Marsha's children collectively answered, "Honey almond milk."
Hannah, age 4 "Not like any other milk. Not like ice cream. Not like yogurt."
Grace's daughter, age 3 "Nursie water" when pregnant and "Nursie vanilla" when colostrum came in.
Camrynn, age 4 "Watermelon."
Brenden, age 5, "It's like warmed up vanilla ice cream."
Stephanie's daughter had vanilla soy milk for the first time when she was 6 years old and excitedly reported, "Mommie!! This is what *your* milk tastes like!!"
Katie, age 2 "Strawberries and blueberries."
Tyler, age 2 "'Nilla milk."
Jennifer's 2 year old says she would rather have her momma's milk than "47 eweven choc-wit cwip tookies!"
Andrew, age 3 "Even better than chocolate caramel!"
Morgan's 3 year old, "Blue meme" (blue ice cream) before pregnancy and "plain meme" when pregnant.
Carol's 3 year old "MY MAMA MILK!" Her tandem nursing 6 year old says "Chocolate Milk" and when he isn't able to nurse, he curls up with a glass of chocolate (cow's) milk.
Max, age 4 "Sweet juice."
Sarah's daughter, age 2 "Honeydew melon."
Erin's son, age 2 "The best ice cream ever!"
8 year old daughter from the UK, "It was the best thing in the world! Better than even mangoes!"
Waylon, age 3 "Apple pie."
Bethany, age 3 "Better than chocolate!"
Denise's son, age 5 "Root beer"
Jamie's daughter, age 4 "It is sweet and it makes me happy!" When Jamie's daughter was 3, Jamie was pregnant and her daughter said the taste changed - not as sweet - but that she would "wait around for good milk again." She did, and tandem nursed till the age of 5. She now tells Jamie her milk was "salty, but still good - just not as good" when Jamie was pregnant.
Erika's 3 year old, "So yummy Mommy! Just like yummy cream and water...makes me a healthy body."
Melinda's son, age 2 "Toast"
Lucinda's daughter, age 3 "It makes everything better!"
Heather, age 3 "Just like honey"
Mandi's son, age 2 "Grapes" and "Strawberries" and "Marshmallows" (Mandi doesn't know how her son knows about the taste of marshmallows...says she will have to talk with Grandma about that one...)
Anna, age 3 "Like pancakes and sugar."
Kristina, age 3 "Ice cream"
Joey, age 4 "Honey"
Jenn's milk just came in 2 days ago after giving birth. Her daughter (age 2) nursed, unlatched, looked surprised, looked at her mom, relatched, swallowed a few times, and unlatched again. Looked up at her mom with a huge smile said, "YUMMMY!!" while rubbing her tummy.
Estelle's son, age 4 "Like warm ham" (Estelle does not eat ham...)
Jada's daughter, age 4 "Like birthday cake and ice cream!" (what could be better than that?!)
Wilder, age 1 "Ma-mellows!" (marshmallows)
Jesse, age 3 "chocolate milk"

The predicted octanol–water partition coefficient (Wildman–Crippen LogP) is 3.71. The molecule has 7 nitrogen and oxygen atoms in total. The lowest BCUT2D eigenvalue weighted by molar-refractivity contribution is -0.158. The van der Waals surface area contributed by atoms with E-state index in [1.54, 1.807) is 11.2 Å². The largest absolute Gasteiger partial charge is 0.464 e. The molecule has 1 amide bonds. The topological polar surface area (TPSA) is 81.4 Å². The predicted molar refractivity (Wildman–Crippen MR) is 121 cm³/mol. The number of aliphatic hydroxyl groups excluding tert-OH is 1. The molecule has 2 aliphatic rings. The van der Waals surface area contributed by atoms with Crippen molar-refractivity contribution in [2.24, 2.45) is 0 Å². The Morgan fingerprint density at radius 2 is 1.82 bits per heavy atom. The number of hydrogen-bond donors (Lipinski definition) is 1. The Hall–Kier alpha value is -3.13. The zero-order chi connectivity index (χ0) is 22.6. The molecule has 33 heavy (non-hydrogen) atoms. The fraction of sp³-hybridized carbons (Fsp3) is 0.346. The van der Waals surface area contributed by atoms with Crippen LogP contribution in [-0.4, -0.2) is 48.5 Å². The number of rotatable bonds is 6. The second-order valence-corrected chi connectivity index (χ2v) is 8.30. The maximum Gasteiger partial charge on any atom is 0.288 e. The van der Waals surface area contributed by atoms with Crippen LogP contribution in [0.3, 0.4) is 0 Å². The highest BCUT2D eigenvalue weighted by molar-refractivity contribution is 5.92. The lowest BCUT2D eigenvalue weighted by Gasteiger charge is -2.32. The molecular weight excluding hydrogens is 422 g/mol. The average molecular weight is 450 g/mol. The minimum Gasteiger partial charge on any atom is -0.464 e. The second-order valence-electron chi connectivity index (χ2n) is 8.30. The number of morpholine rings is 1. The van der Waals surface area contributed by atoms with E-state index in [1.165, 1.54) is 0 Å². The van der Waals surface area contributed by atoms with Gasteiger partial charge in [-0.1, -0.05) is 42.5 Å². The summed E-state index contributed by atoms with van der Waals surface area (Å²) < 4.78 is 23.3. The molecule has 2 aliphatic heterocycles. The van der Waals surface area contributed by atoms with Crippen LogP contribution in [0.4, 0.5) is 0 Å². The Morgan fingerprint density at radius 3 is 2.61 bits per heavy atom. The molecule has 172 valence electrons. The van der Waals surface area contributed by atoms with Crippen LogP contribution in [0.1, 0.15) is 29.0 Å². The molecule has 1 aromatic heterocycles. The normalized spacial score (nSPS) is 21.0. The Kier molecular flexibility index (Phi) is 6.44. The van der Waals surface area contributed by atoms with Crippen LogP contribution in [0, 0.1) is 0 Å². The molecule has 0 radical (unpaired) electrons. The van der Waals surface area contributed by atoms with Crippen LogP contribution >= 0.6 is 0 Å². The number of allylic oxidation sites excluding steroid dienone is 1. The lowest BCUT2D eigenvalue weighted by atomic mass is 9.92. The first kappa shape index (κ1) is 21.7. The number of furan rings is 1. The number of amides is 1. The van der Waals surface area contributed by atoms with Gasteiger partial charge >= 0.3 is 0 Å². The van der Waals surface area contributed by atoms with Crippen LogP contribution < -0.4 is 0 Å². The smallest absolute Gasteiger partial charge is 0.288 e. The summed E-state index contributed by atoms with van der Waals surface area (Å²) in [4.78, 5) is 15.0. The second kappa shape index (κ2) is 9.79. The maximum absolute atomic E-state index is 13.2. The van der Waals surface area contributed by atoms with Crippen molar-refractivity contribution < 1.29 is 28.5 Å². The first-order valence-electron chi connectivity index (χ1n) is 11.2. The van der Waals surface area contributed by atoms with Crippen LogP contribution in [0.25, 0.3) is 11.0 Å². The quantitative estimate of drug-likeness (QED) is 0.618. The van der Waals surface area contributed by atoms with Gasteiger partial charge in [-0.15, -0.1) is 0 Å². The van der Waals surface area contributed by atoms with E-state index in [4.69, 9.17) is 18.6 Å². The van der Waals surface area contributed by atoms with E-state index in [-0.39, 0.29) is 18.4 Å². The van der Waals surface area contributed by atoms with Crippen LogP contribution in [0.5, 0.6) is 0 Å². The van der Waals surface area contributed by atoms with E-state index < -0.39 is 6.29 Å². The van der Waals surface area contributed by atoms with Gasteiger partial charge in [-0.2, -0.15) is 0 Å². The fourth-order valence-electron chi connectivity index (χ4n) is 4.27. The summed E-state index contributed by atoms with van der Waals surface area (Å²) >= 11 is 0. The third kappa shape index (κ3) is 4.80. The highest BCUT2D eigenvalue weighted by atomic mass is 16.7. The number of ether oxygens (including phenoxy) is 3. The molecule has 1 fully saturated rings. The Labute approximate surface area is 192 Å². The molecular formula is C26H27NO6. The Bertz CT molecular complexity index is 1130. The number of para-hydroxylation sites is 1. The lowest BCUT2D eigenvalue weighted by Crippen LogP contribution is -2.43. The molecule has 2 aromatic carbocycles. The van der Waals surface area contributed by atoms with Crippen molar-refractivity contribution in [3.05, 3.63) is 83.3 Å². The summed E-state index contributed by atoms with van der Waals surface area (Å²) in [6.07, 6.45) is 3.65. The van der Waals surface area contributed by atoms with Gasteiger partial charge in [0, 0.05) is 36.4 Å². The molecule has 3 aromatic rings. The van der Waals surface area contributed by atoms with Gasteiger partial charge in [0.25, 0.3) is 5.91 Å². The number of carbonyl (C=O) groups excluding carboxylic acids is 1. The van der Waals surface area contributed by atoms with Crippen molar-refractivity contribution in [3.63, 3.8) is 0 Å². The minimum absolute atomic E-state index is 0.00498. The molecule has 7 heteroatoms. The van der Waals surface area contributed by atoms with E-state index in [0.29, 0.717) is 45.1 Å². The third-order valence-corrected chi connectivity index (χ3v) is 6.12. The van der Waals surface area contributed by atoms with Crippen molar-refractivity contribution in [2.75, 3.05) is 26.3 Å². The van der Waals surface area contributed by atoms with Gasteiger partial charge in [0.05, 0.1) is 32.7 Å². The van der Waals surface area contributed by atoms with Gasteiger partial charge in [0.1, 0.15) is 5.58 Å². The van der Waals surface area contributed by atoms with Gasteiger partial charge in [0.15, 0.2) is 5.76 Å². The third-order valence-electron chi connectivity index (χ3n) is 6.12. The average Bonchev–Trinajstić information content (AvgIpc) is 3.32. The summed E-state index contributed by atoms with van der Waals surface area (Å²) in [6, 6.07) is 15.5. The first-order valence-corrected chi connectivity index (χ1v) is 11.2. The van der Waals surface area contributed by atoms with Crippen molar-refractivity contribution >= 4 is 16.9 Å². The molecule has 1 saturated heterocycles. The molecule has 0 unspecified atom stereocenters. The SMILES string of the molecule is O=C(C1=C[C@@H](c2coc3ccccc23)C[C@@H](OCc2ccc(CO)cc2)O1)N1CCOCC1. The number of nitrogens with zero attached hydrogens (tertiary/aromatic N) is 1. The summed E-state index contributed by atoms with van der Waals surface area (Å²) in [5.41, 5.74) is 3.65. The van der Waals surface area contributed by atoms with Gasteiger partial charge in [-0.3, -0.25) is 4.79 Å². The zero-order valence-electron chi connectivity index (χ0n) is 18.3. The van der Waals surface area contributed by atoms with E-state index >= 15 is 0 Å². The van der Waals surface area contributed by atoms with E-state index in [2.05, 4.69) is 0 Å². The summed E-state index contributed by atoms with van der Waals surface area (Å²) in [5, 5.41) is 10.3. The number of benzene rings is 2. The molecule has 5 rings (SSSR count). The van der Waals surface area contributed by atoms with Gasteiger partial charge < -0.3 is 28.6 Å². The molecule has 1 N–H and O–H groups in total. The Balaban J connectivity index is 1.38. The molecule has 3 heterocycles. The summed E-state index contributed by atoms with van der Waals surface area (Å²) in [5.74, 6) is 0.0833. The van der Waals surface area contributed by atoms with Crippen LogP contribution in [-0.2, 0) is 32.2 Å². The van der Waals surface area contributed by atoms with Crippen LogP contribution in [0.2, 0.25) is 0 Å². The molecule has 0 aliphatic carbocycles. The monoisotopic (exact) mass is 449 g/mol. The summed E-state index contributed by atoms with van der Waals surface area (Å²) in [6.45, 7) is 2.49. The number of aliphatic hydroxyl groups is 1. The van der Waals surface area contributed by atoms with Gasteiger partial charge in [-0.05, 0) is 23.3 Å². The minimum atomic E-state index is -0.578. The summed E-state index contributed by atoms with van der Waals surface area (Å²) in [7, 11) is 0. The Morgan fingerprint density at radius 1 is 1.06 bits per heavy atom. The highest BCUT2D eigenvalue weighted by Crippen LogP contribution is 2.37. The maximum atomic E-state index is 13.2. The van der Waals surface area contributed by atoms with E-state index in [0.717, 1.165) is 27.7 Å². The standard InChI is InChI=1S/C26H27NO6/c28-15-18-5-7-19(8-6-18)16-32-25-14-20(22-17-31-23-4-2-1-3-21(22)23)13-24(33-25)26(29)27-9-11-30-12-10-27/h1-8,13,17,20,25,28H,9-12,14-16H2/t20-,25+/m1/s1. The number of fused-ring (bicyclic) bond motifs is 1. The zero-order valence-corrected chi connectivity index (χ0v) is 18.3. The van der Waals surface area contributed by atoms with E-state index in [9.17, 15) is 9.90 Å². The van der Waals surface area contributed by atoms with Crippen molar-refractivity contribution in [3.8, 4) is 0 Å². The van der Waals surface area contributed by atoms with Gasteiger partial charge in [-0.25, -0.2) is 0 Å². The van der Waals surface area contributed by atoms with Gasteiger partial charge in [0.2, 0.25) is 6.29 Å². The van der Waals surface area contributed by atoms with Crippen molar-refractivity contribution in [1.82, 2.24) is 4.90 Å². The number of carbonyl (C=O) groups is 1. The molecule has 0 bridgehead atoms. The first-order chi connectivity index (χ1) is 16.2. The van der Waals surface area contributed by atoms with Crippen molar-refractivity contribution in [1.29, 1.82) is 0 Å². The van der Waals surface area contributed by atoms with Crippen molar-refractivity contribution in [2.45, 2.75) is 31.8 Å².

Karah's daughter, age 3, giggled and looked at her thinking what a silly question that was, "Like mommy milk!"
Amber made some oatmeal with her milk. Her friend's breastfed 2-year-old tried some of the oatmeal (without knowing what was in it). When the little girl's mom asked her what it tasted like, she simply said "Amber."
Julie's son, age 4 "Hot chocolate!"
Holly's daughter, age 6 "ColdStone's Cake Better ice cream"
Melissa's kids say it tastes like strawberry milk -- even though they have never had strawberry milk! ;)
Christy's 3 year old flexed her arm muscles and said, "It tastes like some STRONG!" (Christy tells her that healthy foods make her "big and strong")
Ethan, age 2 "Tastes like mama!"
Simon, age 2 "Goot!" (good)
Mandi (currently potty training her 2 year old) occasionally is told her milk tastes like "poop" - "Oh the joys of potty training!" she says. ;)
James, age 2 "Milk shake!"
Callie, age 2 "SPICY!"
Elexa's daughter, age 2 "Happy and Happy!" (says they make her happy) :)
Leah's son, age 2 "Mama milk warm, not cold. Easton get cold milk in glass. Mama milk lecker!" (Lecker is German for 'tasty')
Lauren's son, age 2, tasted a 1/2 sweet, steamed vanilla milk from Starbucks and said it was like momma milk.
Shanley, age 3 "Very Sweet!"
Sawyer, age 2 "Like Vanilla"
Nicki, age 3 "A little bit like orange juice"
Jacob, age 1 "Brown" ~ chocolate is brown? :)
Shelley's son, age 3, was sad when her milk dried up during pregnancy. He continued to dry nurse for comfort, and when her milk came back in he looked up at her and said, "Mama, you taste better than root beer floats!"
Kai's daughter changed her mind - at age 2 she said "Strawberries" and at age 3 she laughed at the thought of mom's milk tasting like strawberries and said "Chocolate"
Tonya's son, age 3 "Cucumbers and bananas"
Henry, age 2 "Like joy!"
Becca, age 3 "Like pear juice"
Maya, age 2 "SUGA!" (sugar)
One little boy (age 2) asked his mother if she made any other flavors - "Strawberry?" "Chocolate?" She said no. He said, "Okay." and went back to nursing.
Sophie, age 2 "Like milk"
Jer, age 3 "Like root beer"
Sophie's 6 year old, "Like ice cream for an hour, and raw milk for 1 minute."
Amy's son, age 3 "Like green milk!" She isn't sure where that comes from... ;)
Courtney's daughter, age 3 says, "Warm totonut milt on baniwa ice tweem" (warm coconut milk on banana ice cream) while her tandem nursing son, age 2 says "nummy tow milt" (yummy cow milk - although he does not like cow's milk)